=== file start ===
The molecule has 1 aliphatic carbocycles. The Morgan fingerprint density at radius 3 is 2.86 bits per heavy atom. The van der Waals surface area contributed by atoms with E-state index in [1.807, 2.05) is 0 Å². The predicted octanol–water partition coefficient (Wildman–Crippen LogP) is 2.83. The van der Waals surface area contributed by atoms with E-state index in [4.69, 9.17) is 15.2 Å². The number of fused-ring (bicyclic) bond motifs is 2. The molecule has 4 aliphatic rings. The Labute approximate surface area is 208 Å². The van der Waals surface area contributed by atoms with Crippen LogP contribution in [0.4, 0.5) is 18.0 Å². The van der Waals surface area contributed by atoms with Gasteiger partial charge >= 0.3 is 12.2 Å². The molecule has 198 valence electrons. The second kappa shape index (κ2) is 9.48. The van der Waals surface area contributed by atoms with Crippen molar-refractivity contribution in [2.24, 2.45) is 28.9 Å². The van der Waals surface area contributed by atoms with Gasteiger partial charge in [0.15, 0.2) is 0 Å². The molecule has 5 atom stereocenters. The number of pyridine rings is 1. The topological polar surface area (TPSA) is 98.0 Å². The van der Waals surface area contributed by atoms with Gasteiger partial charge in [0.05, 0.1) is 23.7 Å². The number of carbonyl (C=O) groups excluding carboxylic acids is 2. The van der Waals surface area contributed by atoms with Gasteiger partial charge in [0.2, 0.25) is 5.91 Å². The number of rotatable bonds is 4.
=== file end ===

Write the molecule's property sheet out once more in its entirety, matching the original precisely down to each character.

The molecule has 1 aliphatic carbocycles. The Morgan fingerprint density at radius 3 is 2.86 bits per heavy atom. The van der Waals surface area contributed by atoms with E-state index in [1.807, 2.05) is 0 Å². The predicted octanol–water partition coefficient (Wildman–Crippen LogP) is 2.83. The van der Waals surface area contributed by atoms with E-state index in [4.69, 9.17) is 15.2 Å². The number of fused-ring (bicyclic) bond motifs is 2. The molecule has 4 aliphatic rings. The Labute approximate surface area is 208 Å². The van der Waals surface area contributed by atoms with Crippen LogP contribution in [0.4, 0.5) is 18.0 Å². The van der Waals surface area contributed by atoms with Gasteiger partial charge >= 0.3 is 12.2 Å². The molecule has 198 valence electrons. The second kappa shape index (κ2) is 9.48. The van der Waals surface area contributed by atoms with Crippen molar-refractivity contribution in [2.24, 2.45) is 28.9 Å². The van der Waals surface area contributed by atoms with Gasteiger partial charge in [0.15, 0.2) is 0 Å². The molecule has 5 atom stereocenters. The number of pyridine rings is 1. The topological polar surface area (TPSA) is 98.0 Å². The van der Waals surface area contributed by atoms with Gasteiger partial charge in [0.05, 0.1) is 23.7 Å². The number of carbonyl (C=O) groups excluding carboxylic acids is 2. The van der Waals surface area contributed by atoms with Gasteiger partial charge in [0.2, 0.25) is 5.91 Å². The number of rotatable bonds is 4.